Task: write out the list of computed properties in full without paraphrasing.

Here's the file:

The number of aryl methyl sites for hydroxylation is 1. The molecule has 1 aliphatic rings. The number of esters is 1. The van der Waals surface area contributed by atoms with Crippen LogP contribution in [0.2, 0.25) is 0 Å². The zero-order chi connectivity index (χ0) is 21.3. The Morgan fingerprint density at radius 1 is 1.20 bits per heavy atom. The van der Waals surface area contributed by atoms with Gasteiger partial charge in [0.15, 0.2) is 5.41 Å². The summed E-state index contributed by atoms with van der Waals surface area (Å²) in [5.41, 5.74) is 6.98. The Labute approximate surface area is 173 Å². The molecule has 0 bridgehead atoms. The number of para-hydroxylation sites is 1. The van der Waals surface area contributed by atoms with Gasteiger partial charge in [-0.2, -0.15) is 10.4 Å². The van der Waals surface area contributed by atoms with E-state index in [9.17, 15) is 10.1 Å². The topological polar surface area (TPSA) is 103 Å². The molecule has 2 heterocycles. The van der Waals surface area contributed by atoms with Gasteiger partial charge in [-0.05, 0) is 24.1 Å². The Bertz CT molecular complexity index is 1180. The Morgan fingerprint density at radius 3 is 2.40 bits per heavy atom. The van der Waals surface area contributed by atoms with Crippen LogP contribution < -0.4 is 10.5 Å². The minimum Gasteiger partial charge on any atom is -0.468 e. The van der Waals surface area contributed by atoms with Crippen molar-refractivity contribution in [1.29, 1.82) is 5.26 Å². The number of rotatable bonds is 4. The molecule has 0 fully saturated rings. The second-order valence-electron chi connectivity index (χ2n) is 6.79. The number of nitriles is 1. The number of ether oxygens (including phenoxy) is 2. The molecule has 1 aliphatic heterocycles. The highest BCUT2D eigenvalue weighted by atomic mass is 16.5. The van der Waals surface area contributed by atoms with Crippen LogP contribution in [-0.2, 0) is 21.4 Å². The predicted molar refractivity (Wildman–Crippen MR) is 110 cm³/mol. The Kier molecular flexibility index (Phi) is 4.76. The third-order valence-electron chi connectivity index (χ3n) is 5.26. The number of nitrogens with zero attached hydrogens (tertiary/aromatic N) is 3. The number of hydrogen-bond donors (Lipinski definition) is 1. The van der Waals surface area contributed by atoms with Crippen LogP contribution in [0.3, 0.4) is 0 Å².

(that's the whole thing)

The number of aryl methyl sites for hydroxylation is 1. The molecule has 1 aliphatic rings. The number of esters is 1. The van der Waals surface area contributed by atoms with Crippen LogP contribution in [0.2, 0.25) is 0 Å². The zero-order chi connectivity index (χ0) is 21.3. The Morgan fingerprint density at radius 1 is 1.20 bits per heavy atom. The van der Waals surface area contributed by atoms with Gasteiger partial charge in [0.15, 0.2) is 5.41 Å². The summed E-state index contributed by atoms with van der Waals surface area (Å²) in [5.41, 5.74) is 6.98. The Labute approximate surface area is 173 Å². The molecule has 0 bridgehead atoms. The number of para-hydroxylation sites is 1. The van der Waals surface area contributed by atoms with Gasteiger partial charge in [-0.2, -0.15) is 10.4 Å². The van der Waals surface area contributed by atoms with E-state index in [9.17, 15) is 10.1 Å². The topological polar surface area (TPSA) is 103 Å². The molecule has 2 heterocycles. The van der Waals surface area contributed by atoms with Gasteiger partial charge in [-0.05, 0) is 24.1 Å². The Bertz CT molecular complexity index is 1180. The Morgan fingerprint density at radius 3 is 2.40 bits per heavy atom. The van der Waals surface area contributed by atoms with Crippen LogP contribution < -0.4 is 10.5 Å². The minimum Gasteiger partial charge on any atom is -0.468 e. The van der Waals surface area contributed by atoms with Crippen molar-refractivity contribution in [1.29, 1.82) is 5.26 Å². The number of rotatable bonds is 4. The molecule has 0 fully saturated rings. The second-order valence-electron chi connectivity index (χ2n) is 6.79. The number of nitriles is 1. The number of ether oxygens (including phenoxy) is 2. The molecule has 1 aliphatic heterocycles. The highest BCUT2D eigenvalue weighted by atomic mass is 16.5. The van der Waals surface area contributed by atoms with Crippen LogP contribution in [-0.2, 0) is 21.4 Å². The predicted molar refractivity (Wildman–Crippen MR) is 110 cm³/mol. The Kier molecular flexibility index (Phi) is 4.76. The third-order valence-electron chi connectivity index (χ3n) is 5.26. The number of nitrogens with zero attached hydrogens (tertiary/aromatic N) is 3. The number of hydrogen-bond donors (Lipinski definition) is 1. The van der Waals surface area contributed by atoms with Crippen LogP contribution in [0.3, 0.4) is 0 Å².